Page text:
But not only that, he tells Haya that she now needs to be Yawar bhai's Wajih. Are you serious? Was the writer not paying attention to what Wajih did and was like? Why does Haya have to become Wajih? She already has the responsibility of being his brother/son, now she must be Wajih too?
He then tells Yawar that he is going to meet his parents and will give them his salam.
I don't think his parents live in hell, because that is exactly where Wajih is supposed to end up in. But again, the writer romanticises him into the hero, so he's probably going to heaven to meet his parents. I'm guessing he won't be telling his parents that he killed their other son and his unborn child.
Can men please be held fully accountable for their wrongdoings?
But these aren't even the most absurd parts of the last 12 minutes. What's really disgusting is that he apologises to Yawar and says he intentionally/unintentionally hurt his brothers, but he never mentions hurting Mannat or Nayab. The writer never makes him sorry or remorseful for that.
Yes, he gets the death penalty, but that is by the court. Wajih himself, even at the end, isn't shown to be remorseful for what he did to Nayab and her father or Mannat. He never once is made to take responsibility for Nayab's death, or Mannat's mother's death or even Mannat's unborn child's death.
The writer never makes him realise that he deserves the death penalty - that epiphany doesn't happen.
I ask again: what message was Cheekh trying to give? The message I got was if you're a woman, shut up and sit down instead of fighting for justice. Because if you fight, everyone dear to you will die and even when you do get justice, the criminal will be treated like a saint, even on death row!
The writer makes Mannat lose everything and everyone who was dear to her, and at the end, she doesn't even get an apology? Wajih never once asks her for forgiveness and tells her he deserves this. She no longer exists and so again, I ask: why does the writer hate women?
And that whole line where Mannat narrates that "Khuda misaal banana ke liye na, hum sab mein se kisi eik ko chunta hai.aur woh eik, mein thi" is such sanctimonious hyperbole that I can't even fathom what the reasoning behind that was.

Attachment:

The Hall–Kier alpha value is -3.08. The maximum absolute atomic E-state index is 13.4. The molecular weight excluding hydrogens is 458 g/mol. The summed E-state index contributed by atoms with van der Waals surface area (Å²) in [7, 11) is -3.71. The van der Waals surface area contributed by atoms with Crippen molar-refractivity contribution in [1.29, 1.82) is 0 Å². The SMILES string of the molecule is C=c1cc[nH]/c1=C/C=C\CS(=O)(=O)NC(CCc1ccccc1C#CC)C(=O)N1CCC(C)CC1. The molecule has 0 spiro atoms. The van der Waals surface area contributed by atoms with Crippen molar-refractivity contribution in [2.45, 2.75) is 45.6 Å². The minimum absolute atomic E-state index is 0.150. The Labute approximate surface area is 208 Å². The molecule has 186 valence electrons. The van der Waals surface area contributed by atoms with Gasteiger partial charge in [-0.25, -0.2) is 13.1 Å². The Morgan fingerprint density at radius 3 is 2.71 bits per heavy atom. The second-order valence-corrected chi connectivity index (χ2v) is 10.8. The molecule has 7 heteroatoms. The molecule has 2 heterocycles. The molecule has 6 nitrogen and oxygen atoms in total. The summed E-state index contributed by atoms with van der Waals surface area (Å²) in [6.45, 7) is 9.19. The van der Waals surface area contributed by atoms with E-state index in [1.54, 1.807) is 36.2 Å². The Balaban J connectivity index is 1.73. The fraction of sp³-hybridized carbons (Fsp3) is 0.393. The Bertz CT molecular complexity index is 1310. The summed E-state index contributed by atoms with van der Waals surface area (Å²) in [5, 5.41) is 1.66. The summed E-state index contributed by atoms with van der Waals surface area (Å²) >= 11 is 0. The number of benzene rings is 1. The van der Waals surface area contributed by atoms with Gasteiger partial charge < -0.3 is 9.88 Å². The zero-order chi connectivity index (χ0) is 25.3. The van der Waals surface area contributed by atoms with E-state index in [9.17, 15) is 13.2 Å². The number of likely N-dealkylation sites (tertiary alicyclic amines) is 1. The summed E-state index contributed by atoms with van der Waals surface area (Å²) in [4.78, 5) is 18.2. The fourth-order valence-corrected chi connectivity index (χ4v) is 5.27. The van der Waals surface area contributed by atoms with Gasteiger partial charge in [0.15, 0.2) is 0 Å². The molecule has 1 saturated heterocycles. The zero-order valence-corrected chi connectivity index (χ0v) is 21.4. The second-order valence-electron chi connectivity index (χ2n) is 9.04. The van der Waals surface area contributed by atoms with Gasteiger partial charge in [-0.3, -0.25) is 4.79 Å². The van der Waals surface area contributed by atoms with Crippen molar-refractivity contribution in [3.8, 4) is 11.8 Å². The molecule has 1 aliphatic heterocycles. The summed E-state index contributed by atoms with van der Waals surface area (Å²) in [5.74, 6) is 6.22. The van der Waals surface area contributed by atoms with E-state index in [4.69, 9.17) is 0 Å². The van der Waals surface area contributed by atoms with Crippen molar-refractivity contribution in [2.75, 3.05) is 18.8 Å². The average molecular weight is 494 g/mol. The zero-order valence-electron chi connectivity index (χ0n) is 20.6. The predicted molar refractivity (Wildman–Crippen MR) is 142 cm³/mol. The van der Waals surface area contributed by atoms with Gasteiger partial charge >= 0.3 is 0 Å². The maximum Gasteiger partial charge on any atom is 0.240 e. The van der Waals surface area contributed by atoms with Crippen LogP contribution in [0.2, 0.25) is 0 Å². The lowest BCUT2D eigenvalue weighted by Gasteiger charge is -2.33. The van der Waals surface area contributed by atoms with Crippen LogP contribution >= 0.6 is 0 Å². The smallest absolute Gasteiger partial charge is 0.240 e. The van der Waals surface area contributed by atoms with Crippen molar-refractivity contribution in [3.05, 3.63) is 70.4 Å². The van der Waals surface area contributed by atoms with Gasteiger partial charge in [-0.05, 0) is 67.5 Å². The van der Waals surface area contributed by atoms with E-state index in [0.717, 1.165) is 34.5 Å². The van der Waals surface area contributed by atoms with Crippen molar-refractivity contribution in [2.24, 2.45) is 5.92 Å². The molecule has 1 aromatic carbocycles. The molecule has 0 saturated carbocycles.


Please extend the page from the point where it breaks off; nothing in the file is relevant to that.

Even more disturbing than the aforementioned issues, was that Yawar and Haya were acting like something horrible was happening to Wajih, as if he didn't deserve this. Both Yawar and Haya were treating Wajih as if he was the victim!
The guy attempted rape, killed four people, and terrorised so many others in the process, yet Haya wanted to hug him. He was being treated like he killed someone by accident in a car crash or something. He was never held responsible for anything.
I'm going to compare this end to another ARY drama that aired last year titled Haiwaan. Faysal Qureshi plays the character of Hameed who gets drunk, rapes his daughter's 9 year old friend, kills her, then hides the body in his own garden. When the truth comes a few years later, when he goes to jail, his family doesn't stick by him. They don't cry for him - all they have is shame and hatred for him.
When his sentence is done, he sees how his family hates him and doesn't go home, rather goes to live in a dargah somewhere. THAT was the right ending. Hameed was held responsible for his crimes, not made a victim. That is the kind of ending Cheekh should have had.
Again, the acting, the background music, the emotions, everything was so brilliant that one gets lost in the scene and forgets that this absolutely disgusting! I ask again, what message was Cheekh trying to give? The message I got was if you're a woman, shut up and sit down instead of fighting for justice.
Because if you fight, everyone dear to you will die and even when you do get justice, the criminal will be treated like a saint, even on death row!
Islamabad (Pakistan) August 14: After 30 episodes, Cheekh has (finally) ended.